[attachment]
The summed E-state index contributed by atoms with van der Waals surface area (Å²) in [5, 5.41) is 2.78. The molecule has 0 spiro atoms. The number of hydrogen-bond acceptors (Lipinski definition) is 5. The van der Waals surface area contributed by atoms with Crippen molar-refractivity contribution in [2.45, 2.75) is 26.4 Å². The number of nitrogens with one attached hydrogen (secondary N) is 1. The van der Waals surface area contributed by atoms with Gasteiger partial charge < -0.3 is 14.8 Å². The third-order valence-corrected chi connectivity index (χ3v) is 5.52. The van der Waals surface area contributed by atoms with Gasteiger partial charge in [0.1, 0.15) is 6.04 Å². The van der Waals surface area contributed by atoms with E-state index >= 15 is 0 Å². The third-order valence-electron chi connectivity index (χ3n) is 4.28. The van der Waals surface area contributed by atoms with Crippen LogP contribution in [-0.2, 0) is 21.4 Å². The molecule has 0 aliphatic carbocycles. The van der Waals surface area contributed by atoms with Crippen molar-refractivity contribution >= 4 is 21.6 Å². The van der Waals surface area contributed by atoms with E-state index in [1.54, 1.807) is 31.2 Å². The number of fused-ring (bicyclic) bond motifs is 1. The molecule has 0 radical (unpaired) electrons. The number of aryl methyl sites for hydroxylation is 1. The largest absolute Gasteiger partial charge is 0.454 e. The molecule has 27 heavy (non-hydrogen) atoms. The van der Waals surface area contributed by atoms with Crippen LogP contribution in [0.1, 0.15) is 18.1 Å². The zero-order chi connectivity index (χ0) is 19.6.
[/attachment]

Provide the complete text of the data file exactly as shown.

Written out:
The summed E-state index contributed by atoms with van der Waals surface area (Å²) in [5, 5.41) is 2.78. The molecule has 0 spiro atoms. The number of hydrogen-bond acceptors (Lipinski definition) is 5. The van der Waals surface area contributed by atoms with Crippen molar-refractivity contribution in [2.45, 2.75) is 26.4 Å². The number of nitrogens with one attached hydrogen (secondary N) is 1. The van der Waals surface area contributed by atoms with Gasteiger partial charge < -0.3 is 14.8 Å². The third-order valence-corrected chi connectivity index (χ3v) is 5.52. The van der Waals surface area contributed by atoms with Gasteiger partial charge in [0.1, 0.15) is 6.04 Å². The van der Waals surface area contributed by atoms with E-state index >= 15 is 0 Å². The third-order valence-electron chi connectivity index (χ3n) is 4.28. The van der Waals surface area contributed by atoms with Crippen LogP contribution in [-0.2, 0) is 21.4 Å². The molecule has 0 aliphatic carbocycles. The van der Waals surface area contributed by atoms with Crippen molar-refractivity contribution >= 4 is 21.6 Å². The van der Waals surface area contributed by atoms with E-state index in [1.54, 1.807) is 31.2 Å². The number of fused-ring (bicyclic) bond motifs is 1. The molecule has 0 radical (unpaired) electrons. The number of aryl methyl sites for hydroxylation is 1. The largest absolute Gasteiger partial charge is 0.454 e. The molecule has 27 heavy (non-hydrogen) atoms. The van der Waals surface area contributed by atoms with Crippen LogP contribution in [0.1, 0.15) is 18.1 Å². The zero-order chi connectivity index (χ0) is 19.6.